The Selection Committee will consist of a minimum of three human resources professionals of varying levels of responsibility. Committee members will rotate on an annual basis and are not eligible to receive the award the year they serve.
Our Benefactor: Mr. Ray T. Fortunato
Mr. Fortunato enrolled at Penn State in 1941 at the beginning of World War II. In 1943, after five semesters, he joined the army and fought in Germany as an Infantry Officer. Among his military awards were two Bronze Stars and two Purple Hearts.
He returned to Penn State in 1946, completed his bachelor’s degree in Commerce and Finance in 1947, and to satisfy his music hobby, started on a master’s degree in music composition. In 1948, he was hired in the fledgling personnel department as Supervisor of the Employment Division. His master’s degree work slowed to part-time and was completed in 1952. While working on his master’s degree, he composed twelve selections for men’s voices – one of which is a Penn State fight song (Hail! O Hail!), which the Glee Club sings at every concert.
In 1960, Mr. Fortunato was named Director of the Personnel Department – a responsibility he held for the next 25 years, retiring as Assistant Vice President for Personnel Administration Emeritus at the end of 1985.
With a tireless work ethic and fueled by the belief that people are our most important resource, Mr. Fortunato played an integral role in growing and adapting a small personnel department into the multifaceted division it is today. While living through the incredible growth and expansion of the University in the time following the war and the major social and economic changes in the workplace in the 50’s, 60’s, 70’s, and beyond, Mr. Fortunato understood the challenges ahead and adapted as needed. As the intermediary between University administration and the college deans and campus chancellors, he worked to develop a team and institutional framework that would best serve an increasingly complex demand.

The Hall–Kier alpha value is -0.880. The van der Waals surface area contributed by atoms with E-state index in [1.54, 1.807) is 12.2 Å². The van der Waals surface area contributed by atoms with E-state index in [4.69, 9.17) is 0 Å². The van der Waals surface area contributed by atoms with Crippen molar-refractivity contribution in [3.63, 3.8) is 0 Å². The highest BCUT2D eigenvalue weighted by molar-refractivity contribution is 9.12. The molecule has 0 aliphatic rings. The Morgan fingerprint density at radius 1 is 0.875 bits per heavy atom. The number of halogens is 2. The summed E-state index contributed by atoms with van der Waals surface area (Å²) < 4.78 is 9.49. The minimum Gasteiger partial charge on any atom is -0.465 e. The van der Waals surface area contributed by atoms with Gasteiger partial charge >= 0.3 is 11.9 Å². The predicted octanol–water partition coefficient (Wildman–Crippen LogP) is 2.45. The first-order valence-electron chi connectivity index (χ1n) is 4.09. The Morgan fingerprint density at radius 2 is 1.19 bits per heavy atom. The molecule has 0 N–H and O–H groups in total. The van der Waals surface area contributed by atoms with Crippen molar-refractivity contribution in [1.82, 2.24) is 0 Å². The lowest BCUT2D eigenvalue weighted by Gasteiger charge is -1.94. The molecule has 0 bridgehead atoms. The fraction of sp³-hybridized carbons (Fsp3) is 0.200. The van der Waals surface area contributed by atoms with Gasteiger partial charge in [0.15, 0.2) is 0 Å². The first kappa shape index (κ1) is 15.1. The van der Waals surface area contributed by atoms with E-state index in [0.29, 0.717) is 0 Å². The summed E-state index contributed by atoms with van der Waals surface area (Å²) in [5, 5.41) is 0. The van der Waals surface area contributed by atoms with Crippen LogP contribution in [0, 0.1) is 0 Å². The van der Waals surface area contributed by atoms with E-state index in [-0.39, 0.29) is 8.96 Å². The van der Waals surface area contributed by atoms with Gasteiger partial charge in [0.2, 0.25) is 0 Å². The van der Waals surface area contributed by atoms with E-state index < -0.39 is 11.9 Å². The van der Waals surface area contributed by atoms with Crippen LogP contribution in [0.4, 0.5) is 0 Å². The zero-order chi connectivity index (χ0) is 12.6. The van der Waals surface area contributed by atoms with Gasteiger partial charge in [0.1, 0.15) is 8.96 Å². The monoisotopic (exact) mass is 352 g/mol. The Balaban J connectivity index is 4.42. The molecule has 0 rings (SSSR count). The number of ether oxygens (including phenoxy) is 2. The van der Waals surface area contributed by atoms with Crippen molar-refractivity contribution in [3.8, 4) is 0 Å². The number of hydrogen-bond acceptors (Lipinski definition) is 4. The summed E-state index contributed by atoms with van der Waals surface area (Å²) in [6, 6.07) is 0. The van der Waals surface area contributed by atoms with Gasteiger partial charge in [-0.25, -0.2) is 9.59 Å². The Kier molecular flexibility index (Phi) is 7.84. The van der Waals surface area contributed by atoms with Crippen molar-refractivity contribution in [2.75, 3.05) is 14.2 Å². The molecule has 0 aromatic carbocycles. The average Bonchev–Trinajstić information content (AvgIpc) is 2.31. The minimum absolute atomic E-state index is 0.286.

During his career at Penn State, Mr. Fortunato received Penn State’s John Wilkinson Award for Administrative Excellence and The Lion’s Paw Medal for service to Penn State. He served as National President of the College and University Professional Association – HR, and he authored and co-authored eight personnel-related books, six of which received national awards. For thirteen summers, he was on the faculty of the College Business Management Institute at the University of Kentucky.
Mr. Fortunato considers founding the system of Human Resources Representatives at Penn State as one of his major accomplishments during his tenure. Under that system, each dean or other major administrative office had a personnel-trained staff member assigned to his or her unit.
Following his retirement, he started a consulting firm specializing in higher education administration. Altogether, he had 130 consulting assignments at 84 colleges and universities across the country. In later life, after his several retirements, music consumed his time. He played piano, composed and sang songs, and lead group signing for the Penn State Alumni Association and at a variety of retirement homes. Mr. Fortunato passed away in 2017 at the age of 94.
With the Ray T. Fortunato Award for Excellence in Human Resources, we celebrate Mr. Fortunato’s legacy as we continue to provide outstanding service to Penn State and the profession for years to come.